Chemistry Study Hints
Students often ask for advice about how to study chemistry. There is no
single best method for studying, but here are a few suggestions. These
suggestions were developed with organic chemistry in mind, but apply
well to all types of chemistry courses.
Use the Concept
Focus Questions (CFQ) in the course Thinkbook to focus your thoughts on
the most important
concepts in a unit or chapter. Here is what I have found to work
- Read the CFQ for that unit.
- Scan the assigned reading for that unit. Read the first
chapter(s), as well as the first few sentences of each section.
usually introduce or summarize key concepts for the chapter.
- Read the corresponding Lecture Supplements.
- Do not focus solely on what is written on the board. Listen
down key verbal points as well. The lecture
podcasts will make this easier.
- Carefully read the assigned textbook reading.
- Write down the solution to each CFQ as it is encountered, even if
it well. Writing an answer helps you remember the concept.
- Expand and clarify your lecture notes based on the text
Listen to lecture
podcasts and discuss
points that are unclear with your study group.
- Make flash cards for new vocabulary words, reactions, etc. as
- Do all of the problems the Thinkbook and textbook.
- Go through the stack of flash cards.
On Using the Textbook and Working Problems
- Make copious use of office hours and discussion section.
- The index is a wonderful tool to help you find answers to your
how to use it! It's easier even than sending an email.
- Read the text. Understand the text, do not just skim the
Think about the text. Challenge what it says.
- Do the text problems as you come to them. The are placed so
enhance your understanding and learning of the particular topic they
- Do not look at the answer key unless you have an answer or you
stumped. Ask a study buddy for a clue first if you can.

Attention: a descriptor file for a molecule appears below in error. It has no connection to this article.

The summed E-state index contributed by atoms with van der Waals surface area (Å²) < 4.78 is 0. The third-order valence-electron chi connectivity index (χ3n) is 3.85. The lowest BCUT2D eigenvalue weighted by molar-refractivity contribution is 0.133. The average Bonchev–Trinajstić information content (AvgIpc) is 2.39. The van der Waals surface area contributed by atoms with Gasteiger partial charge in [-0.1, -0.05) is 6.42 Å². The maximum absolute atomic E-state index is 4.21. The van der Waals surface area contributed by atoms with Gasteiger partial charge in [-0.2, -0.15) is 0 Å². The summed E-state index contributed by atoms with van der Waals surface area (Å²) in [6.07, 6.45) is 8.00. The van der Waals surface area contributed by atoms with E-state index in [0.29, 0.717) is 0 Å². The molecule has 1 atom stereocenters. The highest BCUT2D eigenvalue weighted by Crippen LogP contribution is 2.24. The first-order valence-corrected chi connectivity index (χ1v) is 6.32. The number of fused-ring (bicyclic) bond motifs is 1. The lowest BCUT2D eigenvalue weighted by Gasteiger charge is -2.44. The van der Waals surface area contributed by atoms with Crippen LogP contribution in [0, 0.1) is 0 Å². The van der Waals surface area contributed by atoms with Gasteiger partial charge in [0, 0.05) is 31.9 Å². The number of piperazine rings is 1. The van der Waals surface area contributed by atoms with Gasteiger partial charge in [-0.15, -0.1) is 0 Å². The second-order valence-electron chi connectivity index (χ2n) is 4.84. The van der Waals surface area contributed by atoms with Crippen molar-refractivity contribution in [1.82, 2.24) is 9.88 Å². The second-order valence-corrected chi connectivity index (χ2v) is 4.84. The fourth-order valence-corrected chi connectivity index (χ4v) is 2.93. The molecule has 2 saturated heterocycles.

Other Useful Tips
- If you get a problem wrong, work through the answer on paper
can reproduce it, and until your understand why each step occurs they
it does. Then try another problem of the same type right away!
Most important: Genius requires
dedication (i.e, work ethic). Learn more about How
to be a Genius. Enlightenment is
- Study chemistry for at least one hour of every day of the week
ends in -day. An hour every day is
much better than
ten hours on Saturday alone.
- Start studying early
(i.e., the first day of the quarter). Seek
help early (i.e., as soon as the question occurs, not a week
later.) A recently published study reveals that students who follow
these two common-sense study guidelines earn higher grades in organic
- Do the assigned reading before attending lecture!
- Do not try to write down every word spoken during the lectures.
high points, and fill in the details later (see the next point).
- Rework your notes after each lecture. Work through the notes
and make sure that you understand each concept. Redraw all of the
Have the text open, and expand upon each point covered in the lecture.
Fill in blank spaces or abbreviated material in your notes. Make sure
understand all the material from every lecture. Expand and organize
notes. Making a fresh but neater copy of your notes without adding
new is a waste of your valuable study time.
- Keep up with all of the reading. Read (not just skim) the
before you come to class, and read it again after the lecture.
- Organize the material that must be memorized. Make flash cards
essential memory bank material, especially reactions. The goal is
- Work lots and lots (and lots more) of problems. You should try to
do every problem in
Get another text or other source of problems if you can.
- Do not scurry to the study guide, another student, TA, or
after deciding that you cannot solve a given problem. Find an
section of the text (use the index!) and read through it carefully. The
study guide, etc., should be used as a last resort and not a means of
a reexamination of the text. Getting the 'right answer' is not the main
point of working the problems; becoming more intimately familiar with
concepts is. It is more important to focus on concepts and developing